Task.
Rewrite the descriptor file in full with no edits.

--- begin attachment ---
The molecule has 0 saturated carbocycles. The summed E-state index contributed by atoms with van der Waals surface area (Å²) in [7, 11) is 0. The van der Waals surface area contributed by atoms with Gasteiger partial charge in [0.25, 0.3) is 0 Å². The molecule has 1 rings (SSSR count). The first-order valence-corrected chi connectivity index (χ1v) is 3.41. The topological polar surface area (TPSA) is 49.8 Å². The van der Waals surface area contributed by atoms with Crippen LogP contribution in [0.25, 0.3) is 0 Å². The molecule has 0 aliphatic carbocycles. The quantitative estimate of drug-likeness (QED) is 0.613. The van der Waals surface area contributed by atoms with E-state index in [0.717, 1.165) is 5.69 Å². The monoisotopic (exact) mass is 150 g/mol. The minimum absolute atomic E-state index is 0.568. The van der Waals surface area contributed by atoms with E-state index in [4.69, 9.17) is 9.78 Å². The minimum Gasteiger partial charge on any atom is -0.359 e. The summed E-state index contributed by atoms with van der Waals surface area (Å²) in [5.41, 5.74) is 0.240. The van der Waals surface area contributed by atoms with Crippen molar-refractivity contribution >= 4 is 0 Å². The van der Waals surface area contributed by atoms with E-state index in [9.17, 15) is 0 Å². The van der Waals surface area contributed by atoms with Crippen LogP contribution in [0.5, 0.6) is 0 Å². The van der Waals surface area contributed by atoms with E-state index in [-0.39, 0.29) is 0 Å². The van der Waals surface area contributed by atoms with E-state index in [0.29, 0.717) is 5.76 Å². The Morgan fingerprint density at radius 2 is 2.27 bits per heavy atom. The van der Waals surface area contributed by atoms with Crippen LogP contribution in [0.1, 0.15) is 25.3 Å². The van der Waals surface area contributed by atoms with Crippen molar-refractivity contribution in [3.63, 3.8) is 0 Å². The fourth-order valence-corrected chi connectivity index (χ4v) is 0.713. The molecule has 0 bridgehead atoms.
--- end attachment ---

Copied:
The molecule has 0 saturated carbocycles. The summed E-state index contributed by atoms with van der Waals surface area (Å²) in [7, 11) is 0. The van der Waals surface area contributed by atoms with Gasteiger partial charge in [0.25, 0.3) is 0 Å². The molecule has 1 rings (SSSR count). The first-order valence-corrected chi connectivity index (χ1v) is 3.41. The topological polar surface area (TPSA) is 49.8 Å². The van der Waals surface area contributed by atoms with Crippen LogP contribution in [0.25, 0.3) is 0 Å². The molecule has 0 aliphatic carbocycles. The quantitative estimate of drug-likeness (QED) is 0.613. The van der Waals surface area contributed by atoms with E-state index in [0.717, 1.165) is 5.69 Å². The monoisotopic (exact) mass is 150 g/mol. The minimum absolute atomic E-state index is 0.568. The van der Waals surface area contributed by atoms with E-state index in [4.69, 9.17) is 9.78 Å². The minimum Gasteiger partial charge on any atom is -0.359 e. The summed E-state index contributed by atoms with van der Waals surface area (Å²) in [5.41, 5.74) is 0.240. The van der Waals surface area contributed by atoms with Crippen molar-refractivity contribution >= 4 is 0 Å². The van der Waals surface area contributed by atoms with E-state index in [9.17, 15) is 0 Å². The van der Waals surface area contributed by atoms with Crippen LogP contribution in [0.5, 0.6) is 0 Å². The van der Waals surface area contributed by atoms with E-state index in [-0.39, 0.29) is 0 Å². The van der Waals surface area contributed by atoms with E-state index in [0.29, 0.717) is 5.76 Å². The Morgan fingerprint density at radius 2 is 2.27 bits per heavy atom. The van der Waals surface area contributed by atoms with Crippen LogP contribution in [0.1, 0.15) is 25.3 Å². The van der Waals surface area contributed by atoms with Crippen molar-refractivity contribution in [3.63, 3.8) is 0 Å². The fourth-order valence-corrected chi connectivity index (χ4v) is 0.713. The molecule has 0 bridgehead atoms.